- Move to a part of the city with better cycling infrastructure.
- Educate yourself regarding actual safety (e.g. being hit from behind is rare) vs the feeling of cycling being unsafe.
- See the "safety" category of this blog.

3. Speed and volume of traffic is too high
- Use protected routes or those where the speed differential between yourself and cars is lowest.
- Use a lighter, faster bicycle and build up fitness so you can keep up with other cyclists and are closer to the speed of passing cars.
- Make sure you're highly visible using lights and reflectors. Read the stats on being hit by cars coming up from behind (<3% of car-bike accidents).

4. Don't feel confident riding on the road or interacting with vehicles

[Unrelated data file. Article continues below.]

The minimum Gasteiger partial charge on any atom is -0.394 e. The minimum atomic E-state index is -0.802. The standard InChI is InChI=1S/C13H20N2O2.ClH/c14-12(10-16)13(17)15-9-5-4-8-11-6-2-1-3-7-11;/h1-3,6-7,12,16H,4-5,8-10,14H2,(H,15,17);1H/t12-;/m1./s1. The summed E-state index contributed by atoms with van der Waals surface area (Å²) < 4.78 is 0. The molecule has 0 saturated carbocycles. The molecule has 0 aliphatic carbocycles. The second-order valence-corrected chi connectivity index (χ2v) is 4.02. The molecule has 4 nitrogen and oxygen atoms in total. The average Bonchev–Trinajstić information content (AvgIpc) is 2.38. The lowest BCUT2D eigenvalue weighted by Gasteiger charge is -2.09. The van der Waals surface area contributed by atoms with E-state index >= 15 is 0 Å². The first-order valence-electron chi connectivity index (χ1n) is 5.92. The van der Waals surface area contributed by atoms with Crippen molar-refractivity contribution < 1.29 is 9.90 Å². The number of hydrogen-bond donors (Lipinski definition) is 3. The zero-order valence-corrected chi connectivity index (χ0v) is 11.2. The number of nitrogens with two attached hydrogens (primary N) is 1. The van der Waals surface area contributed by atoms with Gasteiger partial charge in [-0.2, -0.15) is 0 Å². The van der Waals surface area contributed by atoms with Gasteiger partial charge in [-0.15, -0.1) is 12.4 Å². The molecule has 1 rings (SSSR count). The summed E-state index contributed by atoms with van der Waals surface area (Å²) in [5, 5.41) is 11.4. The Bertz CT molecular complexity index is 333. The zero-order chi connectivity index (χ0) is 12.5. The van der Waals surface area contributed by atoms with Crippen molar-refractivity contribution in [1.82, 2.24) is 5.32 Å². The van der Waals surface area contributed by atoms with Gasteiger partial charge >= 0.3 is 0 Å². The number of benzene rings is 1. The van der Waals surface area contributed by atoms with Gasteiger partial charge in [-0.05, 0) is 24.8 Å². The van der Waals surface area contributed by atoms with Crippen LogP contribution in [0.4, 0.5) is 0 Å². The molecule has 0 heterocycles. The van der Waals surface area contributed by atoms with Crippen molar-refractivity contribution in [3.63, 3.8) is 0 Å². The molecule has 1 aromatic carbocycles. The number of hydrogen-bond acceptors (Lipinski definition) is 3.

- Find safer routes that are off-road, separated, have bike lanes or slower and limited traffic.
- Ride routes popular with other cyclists at the same time and stick with other riders.
- Do some training (e.g. with experienced friends) on riding safely on roads.
- Build up experience slowly and learn how to ride assertively, predictably and signal clearly.
- See the "safety" category of this blog.

5. Don't like sharing the road with buses, trucks and heavy vehicles
- Learn the key risks from heavy vehicles (e.g. left hooks) and how to minimise them.
- Use routes with fewer heavy vehicles even if it takes longer.
- Slow down or stop when necessary to minimise your interactions with heavy vehicles.

6. Destinations are too far away
- Move closer to work and common destinations (or vice versa - change your destinations).
- Use a lighter, faster bicycle and build up fitness.
- If possible, break it into legs. Find good pit stops.
- See: Choose where to live with cycling and your commute in mind.

7. It takes too long
- Implement/track all of the ways to save time overall; then determine if cycling really takes too much time.
- Use a lighter, faster bicycle and build up fitness.
- Find more direct routes and shortcuts.
- Make changes so that your riding is enjoyable (routes, fitness, clothing).